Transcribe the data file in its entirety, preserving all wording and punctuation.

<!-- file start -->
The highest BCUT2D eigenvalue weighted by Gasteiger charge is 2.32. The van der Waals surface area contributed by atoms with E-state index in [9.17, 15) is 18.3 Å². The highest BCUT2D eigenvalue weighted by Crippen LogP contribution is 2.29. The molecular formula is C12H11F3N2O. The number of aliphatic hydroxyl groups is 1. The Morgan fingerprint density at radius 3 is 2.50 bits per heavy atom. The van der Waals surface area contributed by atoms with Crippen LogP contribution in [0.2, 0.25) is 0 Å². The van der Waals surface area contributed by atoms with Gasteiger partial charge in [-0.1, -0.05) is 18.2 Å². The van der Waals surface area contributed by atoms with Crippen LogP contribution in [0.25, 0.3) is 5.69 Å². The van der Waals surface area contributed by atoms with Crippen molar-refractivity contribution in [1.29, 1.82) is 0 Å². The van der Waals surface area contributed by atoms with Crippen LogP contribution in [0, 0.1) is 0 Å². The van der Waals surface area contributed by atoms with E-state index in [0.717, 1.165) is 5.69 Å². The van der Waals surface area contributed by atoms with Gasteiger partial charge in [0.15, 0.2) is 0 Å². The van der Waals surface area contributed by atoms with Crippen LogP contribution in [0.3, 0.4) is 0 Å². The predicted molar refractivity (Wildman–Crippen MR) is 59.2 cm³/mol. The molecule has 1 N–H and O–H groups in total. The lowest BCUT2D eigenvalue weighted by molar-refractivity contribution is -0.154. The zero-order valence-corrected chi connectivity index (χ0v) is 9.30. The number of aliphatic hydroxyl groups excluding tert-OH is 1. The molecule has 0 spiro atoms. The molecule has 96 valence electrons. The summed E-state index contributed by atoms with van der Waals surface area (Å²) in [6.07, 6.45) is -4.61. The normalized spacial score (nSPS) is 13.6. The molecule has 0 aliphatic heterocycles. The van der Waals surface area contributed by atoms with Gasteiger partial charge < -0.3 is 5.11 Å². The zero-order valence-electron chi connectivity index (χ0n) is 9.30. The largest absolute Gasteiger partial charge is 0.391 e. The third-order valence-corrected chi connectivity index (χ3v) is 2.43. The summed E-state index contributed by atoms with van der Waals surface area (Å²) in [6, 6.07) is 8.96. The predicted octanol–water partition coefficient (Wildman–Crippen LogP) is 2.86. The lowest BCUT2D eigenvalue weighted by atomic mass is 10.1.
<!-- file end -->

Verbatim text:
The highest BCUT2D eigenvalue weighted by Gasteiger charge is 2.32. The van der Waals surface area contributed by atoms with E-state index in [9.17, 15) is 18.3 Å². The highest BCUT2D eigenvalue weighted by Crippen LogP contribution is 2.29. The molecular formula is C12H11F3N2O. The number of aliphatic hydroxyl groups is 1. The Morgan fingerprint density at radius 3 is 2.50 bits per heavy atom. The van der Waals surface area contributed by atoms with Crippen LogP contribution in [0.2, 0.25) is 0 Å². The van der Waals surface area contributed by atoms with Gasteiger partial charge in [-0.1, -0.05) is 18.2 Å². The van der Waals surface area contributed by atoms with Crippen LogP contribution in [0.25, 0.3) is 5.69 Å². The van der Waals surface area contributed by atoms with Crippen molar-refractivity contribution in [1.29, 1.82) is 0 Å². The van der Waals surface area contributed by atoms with Crippen LogP contribution in [0, 0.1) is 0 Å². The van der Waals surface area contributed by atoms with E-state index in [0.717, 1.165) is 5.69 Å². The van der Waals surface area contributed by atoms with Gasteiger partial charge in [0.15, 0.2) is 0 Å². The van der Waals surface area contributed by atoms with Crippen LogP contribution in [0.3, 0.4) is 0 Å². The predicted molar refractivity (Wildman–Crippen MR) is 59.2 cm³/mol. The molecule has 1 N–H and O–H groups in total. The lowest BCUT2D eigenvalue weighted by molar-refractivity contribution is -0.154. The zero-order valence-corrected chi connectivity index (χ0v) is 9.30. The number of aliphatic hydroxyl groups excluding tert-OH is 1. The molecule has 0 spiro atoms. The molecule has 96 valence electrons. The summed E-state index contributed by atoms with van der Waals surface area (Å²) in [6.07, 6.45) is -4.61. The normalized spacial score (nSPS) is 13.6. The molecule has 0 aliphatic heterocycles. The van der Waals surface area contributed by atoms with Gasteiger partial charge < -0.3 is 5.11 Å². The zero-order valence-electron chi connectivity index (χ0n) is 9.30. The largest absolute Gasteiger partial charge is 0.391 e. The third-order valence-corrected chi connectivity index (χ3v) is 2.43. The summed E-state index contributed by atoms with van der Waals surface area (Å²) in [6, 6.07) is 8.96. The predicted octanol–water partition coefficient (Wildman–Crippen LogP) is 2.86. The lowest BCUT2D eigenvalue weighted by atomic mass is 10.1.